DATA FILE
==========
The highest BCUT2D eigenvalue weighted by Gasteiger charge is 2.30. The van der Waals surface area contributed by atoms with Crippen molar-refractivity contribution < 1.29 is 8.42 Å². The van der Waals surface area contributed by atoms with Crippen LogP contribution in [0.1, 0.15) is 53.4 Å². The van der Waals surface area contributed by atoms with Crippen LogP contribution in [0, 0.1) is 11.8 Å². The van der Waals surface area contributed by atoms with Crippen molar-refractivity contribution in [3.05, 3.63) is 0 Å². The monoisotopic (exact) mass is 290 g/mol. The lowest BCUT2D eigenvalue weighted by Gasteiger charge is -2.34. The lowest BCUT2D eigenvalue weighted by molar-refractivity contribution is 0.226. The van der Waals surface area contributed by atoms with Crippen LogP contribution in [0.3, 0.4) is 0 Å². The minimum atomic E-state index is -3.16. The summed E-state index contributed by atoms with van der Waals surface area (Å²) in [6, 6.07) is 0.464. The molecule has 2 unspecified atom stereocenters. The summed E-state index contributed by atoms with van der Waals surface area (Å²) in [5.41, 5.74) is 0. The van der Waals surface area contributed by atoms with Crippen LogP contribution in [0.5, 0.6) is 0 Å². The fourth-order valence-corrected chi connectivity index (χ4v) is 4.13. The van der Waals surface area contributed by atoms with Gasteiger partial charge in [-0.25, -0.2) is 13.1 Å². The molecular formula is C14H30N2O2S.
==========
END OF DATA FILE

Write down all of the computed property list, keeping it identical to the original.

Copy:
The highest BCUT2D eigenvalue weighted by Gasteiger charge is 2.30. The van der Waals surface area contributed by atoms with Crippen molar-refractivity contribution < 1.29 is 8.42 Å². The van der Waals surface area contributed by atoms with Crippen LogP contribution in [0.1, 0.15) is 53.4 Å². The van der Waals surface area contributed by atoms with Crippen LogP contribution in [0, 0.1) is 11.8 Å². The van der Waals surface area contributed by atoms with Crippen molar-refractivity contribution in [3.05, 3.63) is 0 Å². The monoisotopic (exact) mass is 290 g/mol. The lowest BCUT2D eigenvalue weighted by Gasteiger charge is -2.34. The lowest BCUT2D eigenvalue weighted by molar-refractivity contribution is 0.226. The van der Waals surface area contributed by atoms with Crippen LogP contribution in [0.3, 0.4) is 0 Å². The minimum atomic E-state index is -3.16. The summed E-state index contributed by atoms with van der Waals surface area (Å²) in [6, 6.07) is 0.464. The molecule has 2 unspecified atom stereocenters. The summed E-state index contributed by atoms with van der Waals surface area (Å²) in [5.41, 5.74) is 0. The van der Waals surface area contributed by atoms with Crippen LogP contribution in [0.5, 0.6) is 0 Å². The fourth-order valence-corrected chi connectivity index (χ4v) is 4.13. The van der Waals surface area contributed by atoms with Gasteiger partial charge in [-0.25, -0.2) is 13.1 Å². The molecular formula is C14H30N2O2S.